- Discover the Hassan II Mosque and the world's tallest minaret in Casablanca
- Explore souks, tanneries, and artisan workshops in medieval Fes
- Wander Roman and Islamic ruins in Rabat's Chella Necropolis
- Experience lively Jemaa el-Fna Square - the busiest square in Africa
|Day 1||Morning in Casablanca, afternoon in Fes||Fes|
|Day 2||Fes's Medina, Tanneries, Madrasas, and Souks||Fes|
|Day 3||Fes to Rabat||Rabat|
|Day 4||Marrakech: Exploring the Red City of Marrakech||Marrakech|
|Day 5||Departure from Marrakech|
Day 1: Morning in Casablanca, afternoon in Fes
Welcome to Morocco's west coast! Welcome to Casablanca. The largest city in Morocco, Casablanca is a modern city with major French influence. An architectural treat, visit the popular Hassan II Mosque and admire its exquisite craftsmanship. Sitting pretty on an outcrop over the Atlantic Ocean, the Hassan II Mosque is estimated to house 25,000 worshippers inside with additional room for 80,000 in its courtyard. Unique to Morocco, Hassan II is one of few mosques where non-Muslims are permitted to enter. Feast your eyes on the intricate marble work, wood and stone carving, and gilded cedar ceilings.
Continue on to Fes. With its impressively large (and somewhat confusing) old medina (old quarter), Fes is a city worth getting lost in. Before venturing into the medina on foot (the largest urban car-free zone on the planet), drive uphill to the ruins of the Merenid Tombs for an all-encompassing view of the medieval city. The best time to visit the tombs is around dusk. The muezzin's calls to worship can be heard through the valley as the city lights begin to glow on, adding to the atmosphere. Return to your traditional riad for a warm meal and settle in for the evening.
Day 2: Fes: Exploring the Imperial City and medieval Medina
Fes is the oldest of the four Imperial Cities (Rabat, Marrakech, and Meknes are the other three) in Morocco and perhaps the most interesting and exciting to explore. It has the most complete medina in the Arab world and is relatively untouched since it was founded over 1000 years ago. Often considered the country's cultural capital, it is made up of three parts, two medina quarters, Fes el Bali and Fes el Jdid, and the more modern, French colonial influenced, Ville Nouvelle. Meet your guide and spend a half day learning about the history and culture as you navigate the narrow streets of the medinas.
Start in Fes el Bali at the Bab Boujeloud gate and enter the main thoroughfare of Talâa Kebira. Notice the Spanish and Tunisian influenced architecture as you make your way past shops and souks (markets). Visit the Chouara Tannery and marvel at the many dye-filled stone pots and the men at work still using centuries-old techniques. Next, admire the intricate zellij tilework of the 14th-century Al Attarine Madrasa before heading over to the Mellah (old Jewish quarter and cemetery) in Fes el Jdid. If there's time, visit Ville Nouvelle to discover the dramatic change in architecture.
Chat with a local specialist who can help organize your trip.
Day 3: Fes to Rabat
Take the morning to explore more of Fes. Perhaps visit a local Ceramics and Tilework Collective to watch the tile masters at work, fitting together small pieces of tile to form intricate mosaics. Head west to the imperial city and present-day capital of Rabat, a bustling city with several sights and a rich history.
Explore the medieval fortification of the Chellah Necropolis in the heart of Rabat and wander the Roman and Islamic ruins. Enter into Rabat's original city center through the grand door of the Kasbah des Oudaias. Quietly wander the peaceful white and blue-washed streets. From there, visit the 20th-century Andalusian Gardens and enjoy the serene space away from the crowds. Discover the Hassan Tower, a minaret of the incomplete mosque and Mausoleum of Mohamed V. A 12th-century project that was abandoned, where all that remains today is the red sandstone tower and about 200 columns.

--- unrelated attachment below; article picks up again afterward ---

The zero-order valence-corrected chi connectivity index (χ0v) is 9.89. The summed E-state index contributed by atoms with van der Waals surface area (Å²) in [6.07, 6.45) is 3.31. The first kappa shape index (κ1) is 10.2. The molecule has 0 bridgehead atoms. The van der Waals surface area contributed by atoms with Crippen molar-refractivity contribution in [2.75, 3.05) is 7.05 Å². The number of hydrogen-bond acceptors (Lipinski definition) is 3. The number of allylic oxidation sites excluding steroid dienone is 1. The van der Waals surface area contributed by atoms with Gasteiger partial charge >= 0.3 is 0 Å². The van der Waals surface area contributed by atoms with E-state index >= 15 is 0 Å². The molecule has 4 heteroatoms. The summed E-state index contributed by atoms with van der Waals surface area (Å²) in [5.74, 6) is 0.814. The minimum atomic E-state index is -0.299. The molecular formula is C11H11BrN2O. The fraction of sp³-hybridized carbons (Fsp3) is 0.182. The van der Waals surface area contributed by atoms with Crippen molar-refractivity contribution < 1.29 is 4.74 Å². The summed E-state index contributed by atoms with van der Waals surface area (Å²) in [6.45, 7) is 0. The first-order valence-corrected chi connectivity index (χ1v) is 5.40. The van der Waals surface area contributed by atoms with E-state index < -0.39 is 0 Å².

Day 4: Explore the Red City of Marrakech
Nicknamed the "Red City" for its 1000-year old red sandstone city walls and buildings, Marrakech is a major economic center. Marrakech has Berber rather than Arab roots and was once an important trading capital for tribes of the Atlas mountains. Orient yourself around Marrakech's bustling Jemaa el-Fna Square: the souks are to the north, the Koutoubia Mosque and Gardens to the west and the kasbah (fort or fortification) area with the Saadian Tombs, Bahia Palace, and El Badi Palace are to the south. In the Ville Nouvelle, you will find the Majorelle Gardens.
For a unique way to tour the medina, board a calèche (French for horse-drawn carriage) and begin to adjust to your surroundings. Notice the fondouks—medieval inns that provided merchants and travelers with shelter and supplies. Today some have been converted into residences or large shopping areas and workshops that you can explore. Find your way to the Koutoubia Mosque and take a respite from the heat in its gardens amid fountains and palms. Though the mosque cannot be entered by non-muslims, it's worth checking out its 12th-century foundations and minaret.
As the evening progresses, Jemaa el-Fna comes alive with musicians and storytellers, acrobats and dancers, and even snake charmers. Wander the many rows of food stalls serving anything from full meals to fruit drinks, dried dates, and small snacks. Grab a bite, or for a more relaxed experience, look for one of the many cafés that sit above the square to enjoy a meal while you watch the show below.
Day 5: Depart Marrakech
Complete any last minute gift and souvenir shopping. Or depending on your departure details, you may wish to check out Majorelle Gardens. Not far from the commotion of the medina, a visit to these lush and expansive gardens offers the perfect place to escape the afternoon heat and noise. Leave the quiet behind and bring with you your memories as you make your way home.